Also, 11:13-16: Judge for yourselves. Is it right for a woman to pray to God in public without covering her head? Isn’t it obvious that it’s disgraceful for a man to have long hair? And isn’t long hair a woman’s pride and joy? For it has been given to her as a covering. But if anyone wants to argue about this, I simply say that we have no other custom than this, and neither do God’s other churches.

Paul says here that a) women praying or prophesying without either long hair or a head covering is disgraceful, and b) men with long hair or a head covering while praying or prophesying is disgraceful. Both of these strike me as pretty silly. Now, I’ve heard that these are cultural or circumstantial; that is, these were specific to the church of Corinth, and there were specific reasons why Paul stated these to be the case.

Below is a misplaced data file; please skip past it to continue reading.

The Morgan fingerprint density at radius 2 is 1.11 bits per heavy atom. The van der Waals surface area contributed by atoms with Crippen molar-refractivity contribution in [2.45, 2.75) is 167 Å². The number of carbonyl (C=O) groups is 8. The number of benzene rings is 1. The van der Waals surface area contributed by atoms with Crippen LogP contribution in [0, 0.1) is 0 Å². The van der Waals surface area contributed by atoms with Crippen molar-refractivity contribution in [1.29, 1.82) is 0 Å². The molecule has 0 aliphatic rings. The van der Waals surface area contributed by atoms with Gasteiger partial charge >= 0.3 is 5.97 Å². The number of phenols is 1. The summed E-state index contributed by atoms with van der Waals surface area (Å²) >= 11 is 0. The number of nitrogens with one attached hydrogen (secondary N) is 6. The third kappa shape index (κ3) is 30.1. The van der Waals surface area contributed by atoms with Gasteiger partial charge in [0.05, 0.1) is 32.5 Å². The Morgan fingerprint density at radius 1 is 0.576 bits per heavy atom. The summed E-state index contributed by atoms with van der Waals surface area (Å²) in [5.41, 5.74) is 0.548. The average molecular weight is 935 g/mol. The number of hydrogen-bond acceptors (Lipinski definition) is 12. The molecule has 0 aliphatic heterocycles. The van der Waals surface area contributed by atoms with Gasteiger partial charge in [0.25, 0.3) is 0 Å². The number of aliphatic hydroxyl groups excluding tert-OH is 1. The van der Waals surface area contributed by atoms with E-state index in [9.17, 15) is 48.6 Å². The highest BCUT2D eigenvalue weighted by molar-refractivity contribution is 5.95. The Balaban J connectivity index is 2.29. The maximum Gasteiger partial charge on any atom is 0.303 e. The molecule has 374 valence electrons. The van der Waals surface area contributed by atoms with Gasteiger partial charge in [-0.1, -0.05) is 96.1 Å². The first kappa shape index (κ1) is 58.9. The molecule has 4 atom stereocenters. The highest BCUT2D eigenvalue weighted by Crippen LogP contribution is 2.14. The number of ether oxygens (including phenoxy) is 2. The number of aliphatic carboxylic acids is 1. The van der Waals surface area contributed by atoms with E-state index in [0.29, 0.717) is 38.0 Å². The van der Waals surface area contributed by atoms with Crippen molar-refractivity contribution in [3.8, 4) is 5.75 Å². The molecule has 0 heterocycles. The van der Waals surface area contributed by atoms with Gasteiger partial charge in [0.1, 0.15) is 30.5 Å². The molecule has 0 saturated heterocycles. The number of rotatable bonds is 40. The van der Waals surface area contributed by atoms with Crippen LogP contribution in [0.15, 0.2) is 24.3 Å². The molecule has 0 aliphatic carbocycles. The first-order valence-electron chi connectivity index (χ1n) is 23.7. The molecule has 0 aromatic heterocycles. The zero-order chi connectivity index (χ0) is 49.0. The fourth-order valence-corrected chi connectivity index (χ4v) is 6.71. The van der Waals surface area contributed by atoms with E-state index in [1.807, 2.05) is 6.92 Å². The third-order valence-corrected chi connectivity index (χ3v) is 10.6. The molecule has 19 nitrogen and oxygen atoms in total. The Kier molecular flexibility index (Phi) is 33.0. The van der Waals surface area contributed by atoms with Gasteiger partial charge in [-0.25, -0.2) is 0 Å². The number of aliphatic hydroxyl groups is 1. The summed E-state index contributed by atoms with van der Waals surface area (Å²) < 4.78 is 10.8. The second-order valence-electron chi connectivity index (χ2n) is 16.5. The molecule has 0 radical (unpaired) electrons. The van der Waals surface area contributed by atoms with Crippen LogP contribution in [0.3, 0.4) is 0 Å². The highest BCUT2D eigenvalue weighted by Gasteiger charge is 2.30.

And here’s another couple of verses that make me frown. 1 Corinthians 14:34-35: Women should be silent during the church meetings. It is not proper for them to speak. They should be submissive, just as the law says. If they have any questions, they should ask their husbands at home, for it is improper for women to speak in church meetings.